We prepared thoroughly for a visit to the first Dubai “Flygtag” (aka “Day of Flight” in German): we slept well in advance, built sandwiches, grabbed pillows to enhance comfort, binoculars, and even drove to the scene early. The sight promised to be interesting.
Still: in some other place you can find several dozen quite decent adults who, with the playfulness of young children for months, design completely unimaginable homemade aircraft, which, however, are not intended for flying at all - but to defile along the runway and on the eyes of the whole people breaking on the surface of the water in a completely mediocre way.
At the entrance to the venue of the first Dubai “Flygtag” we were twice seriously surprised. An unpleasant surprise was that we were looking for parking for an hour and as a result we parked on the sidewalk, where dozens of cars were already standing in a row. We were pleasantly surprised when we saw that there are a lot of Europeans in Dubai who wear short skirts, little T-shirts and do not even drink anything except Red Bull.
During the Flygtag, we did not stop vying to praise each other for preferring the lawns and Creek Park beach to home sofas on a Friday afternoon. Everything was fun from the heart: the participants - on stage, the audience - in tight rows at the water's edge and under palm trees. It was especially pleasant to those who were in the VIP zone, where they handed out food, drinks and Red Bull without restrictions.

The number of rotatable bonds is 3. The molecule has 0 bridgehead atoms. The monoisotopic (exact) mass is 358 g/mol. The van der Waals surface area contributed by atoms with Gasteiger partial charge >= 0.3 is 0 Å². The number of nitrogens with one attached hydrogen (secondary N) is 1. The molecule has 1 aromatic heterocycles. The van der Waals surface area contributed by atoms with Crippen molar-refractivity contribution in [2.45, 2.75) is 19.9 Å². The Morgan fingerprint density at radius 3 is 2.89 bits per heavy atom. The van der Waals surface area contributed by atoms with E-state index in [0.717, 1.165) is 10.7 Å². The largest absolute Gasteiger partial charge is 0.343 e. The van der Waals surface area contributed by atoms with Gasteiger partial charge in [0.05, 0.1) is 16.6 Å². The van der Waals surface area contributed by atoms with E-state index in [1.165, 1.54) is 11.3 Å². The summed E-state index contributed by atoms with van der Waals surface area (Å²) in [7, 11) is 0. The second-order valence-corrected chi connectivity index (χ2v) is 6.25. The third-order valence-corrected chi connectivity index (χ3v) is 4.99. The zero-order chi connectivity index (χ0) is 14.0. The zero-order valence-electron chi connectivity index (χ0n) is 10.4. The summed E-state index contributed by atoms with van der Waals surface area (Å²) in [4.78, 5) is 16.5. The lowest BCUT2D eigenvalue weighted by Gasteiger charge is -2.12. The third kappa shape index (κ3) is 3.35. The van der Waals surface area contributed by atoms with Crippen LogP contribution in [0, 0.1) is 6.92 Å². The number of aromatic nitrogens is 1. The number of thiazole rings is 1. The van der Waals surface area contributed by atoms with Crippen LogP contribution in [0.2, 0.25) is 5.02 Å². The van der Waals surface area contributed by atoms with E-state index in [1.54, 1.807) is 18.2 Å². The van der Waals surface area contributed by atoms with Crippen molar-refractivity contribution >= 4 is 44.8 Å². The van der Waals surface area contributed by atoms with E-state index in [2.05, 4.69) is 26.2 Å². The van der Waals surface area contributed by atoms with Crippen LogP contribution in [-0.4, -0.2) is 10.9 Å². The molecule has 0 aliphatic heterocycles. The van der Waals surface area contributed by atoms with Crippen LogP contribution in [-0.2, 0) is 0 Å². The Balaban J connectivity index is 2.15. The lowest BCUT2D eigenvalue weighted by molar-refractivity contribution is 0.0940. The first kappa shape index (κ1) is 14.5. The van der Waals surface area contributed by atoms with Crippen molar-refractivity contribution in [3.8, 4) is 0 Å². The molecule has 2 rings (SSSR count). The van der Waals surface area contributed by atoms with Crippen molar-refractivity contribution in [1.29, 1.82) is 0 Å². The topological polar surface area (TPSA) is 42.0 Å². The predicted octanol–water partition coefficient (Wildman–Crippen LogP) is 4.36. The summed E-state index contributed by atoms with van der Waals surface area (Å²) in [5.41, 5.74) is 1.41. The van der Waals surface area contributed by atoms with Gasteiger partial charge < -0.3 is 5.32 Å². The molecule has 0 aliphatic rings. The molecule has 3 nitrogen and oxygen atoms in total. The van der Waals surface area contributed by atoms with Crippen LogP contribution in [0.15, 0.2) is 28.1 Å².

Teams were selected creative: not only the “airplanes”, but for the most part the representations of the teams were interesting. Some invented the "camel" ("flew away," I must say, the farthest). Others - the "plane" in the form of the island of Palm Jumeirah, causing serious suspicion about the sponsor. Representatives of one of the Abu Dhab hotels dressed in Santa Claus (one such a burly British girl in a short skirt brought the little girl to tears, asking if she saw Santa Claus). Young representatives of the UAE (there were three teams from the Emirates in total) danced reggae and scattered Jamaican berets.
It was fun.
The first Dubai-based Flygtag did not disappoint: the participants approached the matter creatively, the organizers were surprisingly professional, and the Red Bull sponsor thoroughly (Red Bull jars were everywhere, there were always a lot of them). Returning to the car, we made plans regarding how our “plane” would look like next year and who would be the pilot, because the issue of participation was finally decided. And everything would be fine and wonderful, if not for a large fine for parking in the wrong place ...